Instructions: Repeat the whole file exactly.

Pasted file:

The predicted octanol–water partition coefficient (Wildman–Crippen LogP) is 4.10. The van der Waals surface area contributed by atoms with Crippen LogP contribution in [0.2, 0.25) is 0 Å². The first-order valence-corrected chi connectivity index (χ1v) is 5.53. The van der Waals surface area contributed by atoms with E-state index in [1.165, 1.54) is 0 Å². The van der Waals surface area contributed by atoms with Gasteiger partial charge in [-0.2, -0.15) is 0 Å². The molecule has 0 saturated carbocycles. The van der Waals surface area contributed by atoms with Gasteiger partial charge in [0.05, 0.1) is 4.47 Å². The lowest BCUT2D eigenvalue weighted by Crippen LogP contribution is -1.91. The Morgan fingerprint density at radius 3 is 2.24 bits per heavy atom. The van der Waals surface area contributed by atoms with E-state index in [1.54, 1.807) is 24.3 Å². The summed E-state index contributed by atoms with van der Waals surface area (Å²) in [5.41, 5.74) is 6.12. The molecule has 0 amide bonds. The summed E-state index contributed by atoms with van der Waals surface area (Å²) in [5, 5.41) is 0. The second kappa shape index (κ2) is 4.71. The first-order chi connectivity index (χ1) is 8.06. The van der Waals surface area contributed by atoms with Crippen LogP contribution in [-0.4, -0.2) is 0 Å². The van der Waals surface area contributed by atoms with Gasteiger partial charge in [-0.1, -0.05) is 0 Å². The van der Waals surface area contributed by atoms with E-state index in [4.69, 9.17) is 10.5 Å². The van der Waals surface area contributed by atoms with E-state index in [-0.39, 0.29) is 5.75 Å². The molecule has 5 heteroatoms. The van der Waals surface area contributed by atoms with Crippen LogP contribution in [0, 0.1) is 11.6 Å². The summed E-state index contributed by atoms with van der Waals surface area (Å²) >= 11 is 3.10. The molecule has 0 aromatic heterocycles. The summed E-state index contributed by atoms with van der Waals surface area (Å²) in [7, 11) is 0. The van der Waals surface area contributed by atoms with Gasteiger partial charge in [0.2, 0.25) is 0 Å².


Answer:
The predicted octanol–water partition coefficient (Wildman–Crippen LogP) is 4.10. The van der Waals surface area contributed by atoms with Crippen LogP contribution in [0.2, 0.25) is 0 Å². The first-order valence-corrected chi connectivity index (χ1v) is 5.53. The van der Waals surface area contributed by atoms with E-state index in [1.165, 1.54) is 0 Å². The van der Waals surface area contributed by atoms with Gasteiger partial charge in [-0.2, -0.15) is 0 Å². The molecule has 0 saturated carbocycles. The van der Waals surface area contributed by atoms with Gasteiger partial charge in [0.05, 0.1) is 4.47 Å². The lowest BCUT2D eigenvalue weighted by Crippen LogP contribution is -1.91. The Morgan fingerprint density at radius 3 is 2.24 bits per heavy atom. The van der Waals surface area contributed by atoms with E-state index in [1.54, 1.807) is 24.3 Å². The summed E-state index contributed by atoms with van der Waals surface area (Å²) in [5.41, 5.74) is 6.12. The molecule has 0 amide bonds. The summed E-state index contributed by atoms with van der Waals surface area (Å²) in [5, 5.41) is 0. The second kappa shape index (κ2) is 4.71. The first-order chi connectivity index (χ1) is 8.06. The van der Waals surface area contributed by atoms with Crippen LogP contribution in [-0.4, -0.2) is 0 Å². The van der Waals surface area contributed by atoms with Gasteiger partial charge in [-0.1, -0.05) is 0 Å². The van der Waals surface area contributed by atoms with E-state index in [4.69, 9.17) is 10.5 Å². The van der Waals surface area contributed by atoms with E-state index in [-0.39, 0.29) is 5.75 Å². The molecule has 5 heteroatoms. The van der Waals surface area contributed by atoms with Crippen LogP contribution in [0, 0.1) is 11.6 Å². The summed E-state index contributed by atoms with van der Waals surface area (Å²) >= 11 is 3.10. The molecule has 0 aromatic heterocycles. The summed E-state index contributed by atoms with van der Waals surface area (Å²) in [7, 11) is 0. The van der Waals surface area contributed by atoms with Gasteiger partial charge in [0.2, 0.25) is 0 Å².